Two important factors that affect in-stack opacity—light extinction by emitted particles and that by water moisture after a flue gas desulfurization (FGD) unit—are investigated. The mass light extinction coefficients for particles and water moisture, kp and kw, respectively, were determined using the Lambert-Beer law of opacity with a nonlinear least-squares regression method. The estimated kp and kw values vary from 0.199 to 0.316 m2/g and 0.000345 to 0.000426 m2/g, respectively, and the overall mean estimated values are 0.229 and 0.000397 m2/g, respectively. Although kw is 3 orders of magnitude smaller than kp, experimental results show that the effect on light extinction by water moisture was comparable to that by particles because of the existence of a considerable mass of water moisture after a FGD unit. The mass light extinction coefficient was also estimated using Mie theory with measured particle size distributions and a complex refractive index of 1.5-ni for fly ash particles. The kp obtained using Mie theory ranges from 0.282 to 0.286 m2/g and is slightly greater than the averaged estimated kp of 0.229 m2/g from measured opacity. The discrepancy may be partly due to a difference in the microstructure of the fly ash from the assumption of solid spheres because the fly ash may have been formed as spheres attached with smaller particles or as hollow spheres that contained solid spheres. Previously reported values of measured kp obtained without considering the effects of water moisture are greater than that obtained in this study, which is reasonable because it reflects the effect of extinction by water moisture in the flue gas. Additionally, the moisture absorbed by particulate matter, corresponding to the effect of water moisture on the particulates, was clarified and found to be negligible.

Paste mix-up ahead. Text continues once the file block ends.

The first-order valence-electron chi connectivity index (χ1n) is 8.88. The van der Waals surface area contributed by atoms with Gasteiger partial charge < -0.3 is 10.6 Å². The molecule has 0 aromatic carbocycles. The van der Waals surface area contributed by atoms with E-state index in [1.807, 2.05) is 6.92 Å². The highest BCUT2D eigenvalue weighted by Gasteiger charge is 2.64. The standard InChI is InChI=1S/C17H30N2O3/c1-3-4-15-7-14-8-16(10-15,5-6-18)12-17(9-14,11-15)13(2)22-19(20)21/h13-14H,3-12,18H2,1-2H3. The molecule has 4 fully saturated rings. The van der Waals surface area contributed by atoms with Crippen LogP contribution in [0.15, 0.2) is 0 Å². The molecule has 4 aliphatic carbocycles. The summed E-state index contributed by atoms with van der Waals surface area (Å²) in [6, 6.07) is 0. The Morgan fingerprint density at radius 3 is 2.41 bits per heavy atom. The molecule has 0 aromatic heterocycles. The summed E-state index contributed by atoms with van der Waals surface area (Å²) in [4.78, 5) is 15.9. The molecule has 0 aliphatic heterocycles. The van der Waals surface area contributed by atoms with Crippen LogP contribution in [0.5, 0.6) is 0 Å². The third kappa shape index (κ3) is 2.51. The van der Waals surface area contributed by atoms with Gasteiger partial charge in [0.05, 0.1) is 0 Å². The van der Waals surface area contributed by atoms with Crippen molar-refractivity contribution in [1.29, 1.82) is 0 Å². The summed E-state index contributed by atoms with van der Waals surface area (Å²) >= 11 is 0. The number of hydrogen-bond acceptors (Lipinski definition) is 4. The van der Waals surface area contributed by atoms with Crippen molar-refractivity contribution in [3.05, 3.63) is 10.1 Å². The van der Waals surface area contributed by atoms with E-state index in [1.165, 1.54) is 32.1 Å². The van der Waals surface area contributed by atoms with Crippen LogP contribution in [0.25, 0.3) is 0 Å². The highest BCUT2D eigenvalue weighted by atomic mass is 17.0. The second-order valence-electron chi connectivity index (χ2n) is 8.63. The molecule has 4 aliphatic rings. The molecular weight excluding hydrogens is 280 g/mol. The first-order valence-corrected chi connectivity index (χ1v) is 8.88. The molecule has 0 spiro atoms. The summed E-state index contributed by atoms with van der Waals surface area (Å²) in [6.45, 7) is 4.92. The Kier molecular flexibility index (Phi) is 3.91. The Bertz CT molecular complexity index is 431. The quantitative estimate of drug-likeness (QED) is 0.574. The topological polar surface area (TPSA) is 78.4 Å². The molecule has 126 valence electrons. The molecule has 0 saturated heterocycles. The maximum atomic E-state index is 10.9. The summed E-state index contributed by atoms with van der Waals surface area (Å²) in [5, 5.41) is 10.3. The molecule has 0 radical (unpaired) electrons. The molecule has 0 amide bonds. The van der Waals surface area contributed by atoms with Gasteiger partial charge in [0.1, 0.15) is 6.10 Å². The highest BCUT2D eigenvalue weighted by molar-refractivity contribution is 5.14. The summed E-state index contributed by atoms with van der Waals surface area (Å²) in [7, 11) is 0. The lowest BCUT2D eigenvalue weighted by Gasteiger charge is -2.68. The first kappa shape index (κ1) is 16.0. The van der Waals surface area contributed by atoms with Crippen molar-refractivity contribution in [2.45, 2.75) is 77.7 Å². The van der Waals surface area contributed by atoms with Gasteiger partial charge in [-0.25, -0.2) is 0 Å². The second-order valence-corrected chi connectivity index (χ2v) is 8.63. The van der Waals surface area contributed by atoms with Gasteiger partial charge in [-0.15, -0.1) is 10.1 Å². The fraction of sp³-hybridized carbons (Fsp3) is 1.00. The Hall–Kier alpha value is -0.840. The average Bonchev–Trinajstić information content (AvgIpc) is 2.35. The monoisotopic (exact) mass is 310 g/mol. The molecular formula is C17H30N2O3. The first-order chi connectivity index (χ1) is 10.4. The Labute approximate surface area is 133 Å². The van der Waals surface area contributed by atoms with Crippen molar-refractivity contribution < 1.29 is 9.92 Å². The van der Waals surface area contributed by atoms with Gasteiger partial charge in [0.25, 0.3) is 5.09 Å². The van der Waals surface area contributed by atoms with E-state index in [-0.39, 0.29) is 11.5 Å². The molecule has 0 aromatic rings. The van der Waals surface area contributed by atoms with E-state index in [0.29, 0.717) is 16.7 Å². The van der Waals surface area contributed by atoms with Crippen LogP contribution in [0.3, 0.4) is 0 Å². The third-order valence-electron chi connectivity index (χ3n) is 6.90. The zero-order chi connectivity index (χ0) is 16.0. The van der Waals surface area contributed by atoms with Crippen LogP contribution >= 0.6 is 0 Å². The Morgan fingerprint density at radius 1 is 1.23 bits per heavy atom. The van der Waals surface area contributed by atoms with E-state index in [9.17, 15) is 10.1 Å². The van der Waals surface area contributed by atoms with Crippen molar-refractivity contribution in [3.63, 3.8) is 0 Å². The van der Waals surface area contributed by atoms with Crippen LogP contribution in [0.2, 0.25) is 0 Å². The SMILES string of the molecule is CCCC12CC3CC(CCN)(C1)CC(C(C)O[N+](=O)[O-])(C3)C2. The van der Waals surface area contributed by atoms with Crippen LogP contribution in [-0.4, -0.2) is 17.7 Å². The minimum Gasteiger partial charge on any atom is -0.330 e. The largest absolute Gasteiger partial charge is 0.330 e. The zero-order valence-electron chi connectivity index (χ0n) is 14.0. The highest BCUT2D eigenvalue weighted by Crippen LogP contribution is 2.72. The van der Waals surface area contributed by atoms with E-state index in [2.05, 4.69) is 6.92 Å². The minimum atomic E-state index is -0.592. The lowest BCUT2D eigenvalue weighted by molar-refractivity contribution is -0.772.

Opacity is defined as the percentage of transmitted light that is obscured as it passes through a medium. The obscuration is caused by extinction, which consists of absorption and scattering by constituents in the medium. 1,2 In a coal-fired power plant, in-stack opacity is generally measured in situ using light transmission meters as part of a continuous emission monitoring system (CEMS). Opacity is a function of particulate concentrations and many other independent optical and physical variables, such as particle size distribution, particle density, refractive index of particles, and nitrogen dioxide and sulfuric acid concentration in the exhaust gas, as examined in previous studies. The extinction of a constituent is usually expressed in terms of mass extinction coefficient (k),3,4 the extinction coefficient (k multiplied by concentration), or the ratio of specific particulate volume to mass extinction coefficient (K).5–9 The Lambert-Beer law states that opacity due to constituents that contribute to the decay of intensity in a collimated beam with an optical path length (L) can be expressed as3 where W is the mass concentration, k is the mass extinction coefficient (m2/g), K is the ratio of the volume of a specific particulate to the mass extinction coefficient (cm3/m2), is the density of the substance, and subscript i denotes the contribution of species i. k and K are dependent on the composition, size distribution, relative refractive index, and the beam wavelength. The Lambert-Beer equation applies at conditions in which multiple scattering is negligible.